As a result of numerous criticisms of the bail bond system and pretrial detention practices, Congress enacted the Federal Bail Reform Act12 to revise procedures to avoid the needless detention of financially limited persons. Specifically, the law provided that “every person charged with a non-capital offense in federal court must be released on his personal recognizance or upon execution of an unsecured appearance bond, unless the judicial officer determines, in the exercise of his discretion, that such a release will not reasonably assure the appearance of the accused as required.”13 Unfortunately, state judges, motivated by their political surroundings, are not bound by the federal statute.

Oftentimes, the mere fact that the person is of Latino descent creates an assumption that the accused is a flight risk. The continuous focus on undocumented aliens and immigration reform leads allegedly responsible persons to perceive all U.S. Latinos in the immigrant category. A full due-process inquiry allows a jurist to learn that a person whose bail was set arbitrarily at $35,000 (Fickman 2009, B11) was not an “illegal,” a despicable term utilized here only to emphasize the injustice of prejudicial speculation. These stereotypes have incredibly led to the “deportations” of permanent resident aliens and American citizens (Hernandez 2007).

Bail practices similar to those we see today have existed for decades. The Civil Rights Commission in 1968 found that the bail system in the Southwest was “used more severely” against Latinos than against Anglos (U.S. Commission on Civil Rights 1970, 52). Even where the same bail is assessed against a Latino and an Anglo, the economic factors inherently place Latinos at a disadvantage. As a Supreme Court jurist stated, “There is no greater inequality than the equal treatment of unequals.”14

Financial capacity to pay for a bail bond is only one factor. A complaint alleges that some judges, e.g., in Houston, revoke bonds if an accused appears without a hired attorney and requests appointed counsel. The jurist might think the accused is indigent, but he could have siblings or a financially capable uncle who bailed him out of jail. If a person is provided a due-process indigency hearing and found to be indigent, the jurist is ethically bound to adhere to the law, which requires that the indigency of the accused, and not his uncle, determines his financial status. At this point, the judge must set aside conjecture or political philosophy and decide whether, based on the evidence, the accused merits the appointment of counsel (Fickman 2009, B11).

Introduction to the Victimization of Latinos

Since time immemorial, U.S. Latinos have suffered as victims of the “justice” system. For a major part of this time, Latinos have been on the outside, excluded from the so-called benefits of “whiteness.” In an ideal world, all persons, regardless of race, will undergo the same treatment to which “white” citizens would be subjected. Instead, in too many cases, the color and the socioracial treatment of Latinos and others have resulted in aberrant outcomes in the courts. The injustices experienced by minorities have led to the cynical description of criminal justice as the “Just Us” system.

Since 1848, when Mexicans first became citizens by virtue of a treaty, Latinos have experienced deliberate and overt prejudicial treatment, covert policies that harmed them, and insensitive indifference and abuse by police, prosecutors, judges, and juries—the very people entrusted with protecting one’s liberty. Of course, defense attorneys are part of the equation of justice as well, but the author excludes them and addresses the role of those in a position to make the final call as to what is just. The jury, the conscience of the community, can determine collectively that a prosecution is unjust and issue a jury nullification acquittal. The courts neither provide the jury with a nullification instruction nor bar the practice altogether. The dangers exist, however, that juries that include persons with racial-superiority views and stereotypes will be motivated by these prejudicial views to enter a guilty verdict where the accused is Latino. In circumstances where the crime victim is nonwhite, juries inexplicably, notwithstanding overwhelming evidence of guilt, return acquittals, findings of guilt to lesser-included offenses, and low punishments. The drowning death of Jose Campos Torres by Houston police officers that resulted in a lesser misdemeanor verdict in state court with a probated sentence and a one-year jail sentence in the federal court civil rights conviction serves as just one example.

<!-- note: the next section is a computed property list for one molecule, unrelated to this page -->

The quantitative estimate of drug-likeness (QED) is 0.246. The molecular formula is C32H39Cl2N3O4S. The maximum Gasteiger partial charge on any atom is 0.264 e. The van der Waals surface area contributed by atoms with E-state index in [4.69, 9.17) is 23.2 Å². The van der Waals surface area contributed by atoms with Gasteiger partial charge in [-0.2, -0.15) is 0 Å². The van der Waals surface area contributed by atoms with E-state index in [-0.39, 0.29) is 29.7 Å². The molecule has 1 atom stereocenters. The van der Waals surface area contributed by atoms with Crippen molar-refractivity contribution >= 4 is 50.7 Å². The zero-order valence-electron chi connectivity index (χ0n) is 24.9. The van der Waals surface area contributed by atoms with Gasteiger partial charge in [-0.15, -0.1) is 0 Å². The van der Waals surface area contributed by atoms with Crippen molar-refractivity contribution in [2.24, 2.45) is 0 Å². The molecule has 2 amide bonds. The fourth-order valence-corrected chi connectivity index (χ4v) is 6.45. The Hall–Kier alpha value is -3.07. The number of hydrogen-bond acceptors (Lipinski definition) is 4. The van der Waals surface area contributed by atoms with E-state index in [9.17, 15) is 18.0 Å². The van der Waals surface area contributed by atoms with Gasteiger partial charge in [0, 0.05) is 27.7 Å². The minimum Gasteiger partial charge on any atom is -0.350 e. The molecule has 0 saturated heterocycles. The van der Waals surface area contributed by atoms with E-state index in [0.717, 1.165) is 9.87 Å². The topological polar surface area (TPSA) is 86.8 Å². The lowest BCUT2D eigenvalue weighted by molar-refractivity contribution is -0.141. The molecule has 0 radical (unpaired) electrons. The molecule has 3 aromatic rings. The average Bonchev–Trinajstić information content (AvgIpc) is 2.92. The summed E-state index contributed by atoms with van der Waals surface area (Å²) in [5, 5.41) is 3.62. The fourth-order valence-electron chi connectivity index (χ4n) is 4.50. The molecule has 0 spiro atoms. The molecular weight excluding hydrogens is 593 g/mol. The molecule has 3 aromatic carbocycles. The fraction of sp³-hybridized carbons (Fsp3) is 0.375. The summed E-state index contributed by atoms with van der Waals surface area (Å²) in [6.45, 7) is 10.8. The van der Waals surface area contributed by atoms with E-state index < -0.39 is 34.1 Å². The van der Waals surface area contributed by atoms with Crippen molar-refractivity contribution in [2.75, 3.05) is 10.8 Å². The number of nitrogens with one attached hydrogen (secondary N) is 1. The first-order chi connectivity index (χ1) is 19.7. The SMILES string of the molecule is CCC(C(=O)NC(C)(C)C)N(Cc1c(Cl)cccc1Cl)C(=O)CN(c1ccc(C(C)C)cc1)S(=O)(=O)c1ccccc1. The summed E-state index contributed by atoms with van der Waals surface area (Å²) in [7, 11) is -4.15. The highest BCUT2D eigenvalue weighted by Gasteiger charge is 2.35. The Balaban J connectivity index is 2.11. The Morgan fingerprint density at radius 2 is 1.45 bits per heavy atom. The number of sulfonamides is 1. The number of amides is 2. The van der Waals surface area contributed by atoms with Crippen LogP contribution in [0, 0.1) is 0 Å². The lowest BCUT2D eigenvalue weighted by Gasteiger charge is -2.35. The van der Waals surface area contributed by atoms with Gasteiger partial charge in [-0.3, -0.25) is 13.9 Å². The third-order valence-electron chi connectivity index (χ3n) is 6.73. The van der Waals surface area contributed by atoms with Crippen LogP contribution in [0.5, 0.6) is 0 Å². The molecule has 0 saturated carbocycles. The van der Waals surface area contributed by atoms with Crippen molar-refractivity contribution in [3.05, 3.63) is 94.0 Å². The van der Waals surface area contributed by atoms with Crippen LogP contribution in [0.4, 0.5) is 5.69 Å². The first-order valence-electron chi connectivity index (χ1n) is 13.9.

Frontier Injustices

While those who received the death penalty were primarily male, two Latinas were hanged between 1851 and 1863. These murder “prosecutions” occurred in California and Texas, states with well-documented anti-Latino prejudice. Both “trials” lacked the rudimentary elements of due process. As a result, these sentences qualify as lynchings by mob (Josefa Segovia in California) or at least a due-process sham (Chipita Rodriguez in Texas). The Segovia case occurred during the gold rush days. The rapid accumulation of racially different people and the greed for gold inevitably led to violence. Add liquor and the limited number of women to this formula and one can expect major problems. An intoxicated man named Cannon forcefully entered Segovia’s home. One version claims she fatally stabbed him in self-defense (Gonzales 1999, 86), while another claims that Cannon left and Segovia stabbed him when he returned the next day to apologize (Pitt 1966, 73). Without a doubt, both the speedy trial and the lack of an actual investigation contributed to the conflicting accounts.